Saturday, February 11, 2012

Quite Possibly the Coolest Tool Ever

We no longer demolish at BuildSense. We deconstruct. What is the difference, you ask? Demolish equals knock it down and take it to the landfill. Deconstruct equals take it apart and sell it, use it, or recycle it. We often work with Habitat for Humanity deconstruction teams that resell the deconstructed materials at their Restore. The owners get a donation letter (tax day is coming up). Sometimes we directly reuse the materials. I have a serious pile of cleaned bricks at my farm for our upcoming house project (basement walls and columns) and a massive pile of old driveway concrete chunks that are slowly becoming retaining walls. But I digress.

The real point of this blog is to talk about the coolest tool ever. It is a de-nailer. This thing works like (and looks like) an air powered framing nailer in the reverse. You just slip the sleeve over the end of the protruding nail and squeeze the trigger. The offending nail pops out the other side (watch your toes). This radically speeds up the cleaning and de-nailing process for used lumber so it is ready for reuse. Nifty.

                                     Here's the link:

And no, I do not own stock in the company. Just a good idea for demolition done right: deconstruction, reuse, resale, or recycle.

Sunday, February 5, 2012

Reclaimed Water: No Gray Area

Building codes are written for public safety. Sometimes they are quite clear and logical, sometimes they aren’t. Typically, it is disastrous situations that result in code modifications. Townhome and row house fires brought about greater fire separation between units. College dormitory fires brought about a sprinkler requirement. Occasionally, the code comes out with strong initial prohibitions to unfamiliar systems. One such situation was the use of reclaimed rainwater.

Though collected and reclaimed rainwater has been used for human water needs since the beginning of time, it was an unfamiliar commodity when introduced into the commercial building realm. So much so that collected rainwater was lumped in with all “gray” water. Gray water is water that is gathered after running through your laundry, dishwasher, down your sink or shower drain. Since the code lumped together the collected rainwater and gray water, it was all required to be chemically treated and dyed for public safety means before it was delivered to irrigate your landscape or flush your toilet. This makes sense for the soapy water out of your drain, but should it be required to chemically treat water that fell from the sky because it was gathered in a cistern before it was delivered to the earth? Some municipalities even required far-fetched labeling measures including “Non-Potable Water” signage over the toilets and urinals. (A thoughtful requirement for dogs that can read).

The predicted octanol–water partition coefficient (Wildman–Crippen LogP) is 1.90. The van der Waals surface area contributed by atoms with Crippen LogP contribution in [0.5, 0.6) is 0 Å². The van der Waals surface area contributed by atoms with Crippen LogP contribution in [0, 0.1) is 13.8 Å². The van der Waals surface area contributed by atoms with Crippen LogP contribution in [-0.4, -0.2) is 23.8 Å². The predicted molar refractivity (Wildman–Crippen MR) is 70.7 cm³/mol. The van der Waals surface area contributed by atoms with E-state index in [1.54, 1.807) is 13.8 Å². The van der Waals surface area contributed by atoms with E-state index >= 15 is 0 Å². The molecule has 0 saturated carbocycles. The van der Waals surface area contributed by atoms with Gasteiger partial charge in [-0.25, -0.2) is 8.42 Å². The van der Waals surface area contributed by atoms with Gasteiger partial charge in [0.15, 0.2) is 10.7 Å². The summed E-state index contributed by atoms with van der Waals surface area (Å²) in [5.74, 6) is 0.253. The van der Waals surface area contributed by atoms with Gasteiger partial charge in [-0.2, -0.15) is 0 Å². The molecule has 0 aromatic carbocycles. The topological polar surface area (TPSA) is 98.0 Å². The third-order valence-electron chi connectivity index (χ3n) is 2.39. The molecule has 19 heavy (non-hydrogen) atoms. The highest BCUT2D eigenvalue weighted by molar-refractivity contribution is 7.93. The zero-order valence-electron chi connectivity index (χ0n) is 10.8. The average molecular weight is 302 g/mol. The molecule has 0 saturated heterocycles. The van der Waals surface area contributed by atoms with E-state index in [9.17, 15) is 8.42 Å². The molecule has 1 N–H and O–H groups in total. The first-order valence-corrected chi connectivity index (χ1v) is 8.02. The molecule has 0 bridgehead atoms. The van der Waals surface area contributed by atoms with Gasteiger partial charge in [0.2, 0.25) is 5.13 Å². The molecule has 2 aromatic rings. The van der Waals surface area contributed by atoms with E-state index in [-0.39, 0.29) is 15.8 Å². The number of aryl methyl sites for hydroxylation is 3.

Fortunately, logic has set in and the latest NC Code update has separated reclaimed rainwater requirements from gray water requirements. Gray water must still be chemically treated and dyed, while rainwater requires a much simpler process. At ClearSense Properties’ 502 Rigsbee Building, we have implemented a reclaimed water system to flush toilets and provide drip irrigation to the landscaping. Less than 1” of rainwater on the roof overflows the 3000-gallon cistern. The water runs through a heavy particle filter prior to arrival in the cistern. Cistern water flows through an additional series of micron particle and UV filters before distribution through two non-potable supply lines; one to the seven toilets in the building and the other to the exterior landscaping. No chemicals or dyes endanger our pipes and fixtures from long term wear, corrosion, or staining. A solenoid valve allows for back-up use of city-supplied water in the rare event that the cistern runs dry. We are installing individual line metering to monitor the non-potable and city back up water use. Calculations based on the low flow dual flush toilets and anticipating 1” of landscape irrigation per week reveals a reduction of over 60,000 gallons per year from city water supply. (Pictured Below: Exterior cistern at 502 Rigsbee during construction.)